And I like to roam the land
- May 18, 2002
- Reaction score
they do both look a bit staged and aged, IMO
MrRING said:Thanks - this one certainly looks authentic...
H_James said:http://www.forteantimes.com/forum/viewtopic.php?t=13992&start=30 there y'are
graylien said:"I remember it being pinned up to a wall inside a barn. I spoke to a friend about it recently and.... [h]e remembered....that it was hung up in a barn with a small crowd of curious onlookers milling around it (I don't remember the onlookers myself). '
I have always wondered if the "t-birds" might not just be extremely large members of an already known species. I used to work with a lady who grew up on a farm in Texas in the 1950's and '60's. She was an unimaginative sort, not given at all to tall tales. But one time we got started talking about how many species of venemous animals--spiders, scorpions, snakes, centipedes, etc. there are in Texas, and how dealing with them was a just a part of life on the farm, versus how very few dangerous critters we have here in Iowa. She then matter of factly told me that huge, ugly, bald vulture-type birds were a problem too, and that her sister, as a fairly chubby eight-year old, was carried off about six feet in the air by one until the girl kicked at it enough to make it drop her. My friend said that attack wasn't considered unusual and there was never any official inquiry or pursuit of the bird.What's always surprised me is the narrow-mindedness of these zoological experts, who place strange and somewhat arbitrary limits on the sizes of creatures, based purely on the maximum size yet recorded.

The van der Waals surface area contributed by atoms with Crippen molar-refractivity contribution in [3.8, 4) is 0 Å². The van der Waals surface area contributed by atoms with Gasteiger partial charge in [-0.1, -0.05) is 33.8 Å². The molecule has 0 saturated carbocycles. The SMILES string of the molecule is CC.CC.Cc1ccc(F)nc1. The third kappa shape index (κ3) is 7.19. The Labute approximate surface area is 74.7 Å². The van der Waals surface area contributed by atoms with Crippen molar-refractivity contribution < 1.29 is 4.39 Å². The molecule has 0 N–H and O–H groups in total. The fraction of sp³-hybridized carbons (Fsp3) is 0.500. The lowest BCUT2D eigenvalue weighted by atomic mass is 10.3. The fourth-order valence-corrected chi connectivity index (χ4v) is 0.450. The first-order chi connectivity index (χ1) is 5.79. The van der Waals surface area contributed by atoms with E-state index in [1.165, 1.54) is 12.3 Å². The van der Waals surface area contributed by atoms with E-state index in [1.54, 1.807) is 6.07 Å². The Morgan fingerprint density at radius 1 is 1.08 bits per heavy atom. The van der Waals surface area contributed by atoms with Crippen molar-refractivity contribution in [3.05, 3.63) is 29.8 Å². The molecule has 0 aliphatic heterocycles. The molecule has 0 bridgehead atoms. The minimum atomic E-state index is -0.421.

Instead of having "answers" on a math test, they should just call them "impressions," and if you got a different "impression," so what, can't we all be brothers?
Is it just me, or has the photo at the top of this page already been "outed" as a group of men (from whatever era) standing around a very long dugout canoe?
Quake42 said:"I thought that this photo, or at least a very similar one, had been shown to be a hoax involving a modern day civil war re-enaction society? From memory what gave it away is that the 'soldiers' were far too old (most civil war fighters would have been in their teens or early twenties) and probably a little too overweight for the period as well."
Missing from modern Big Bird flaps is the association with water and water monsters in Indian legends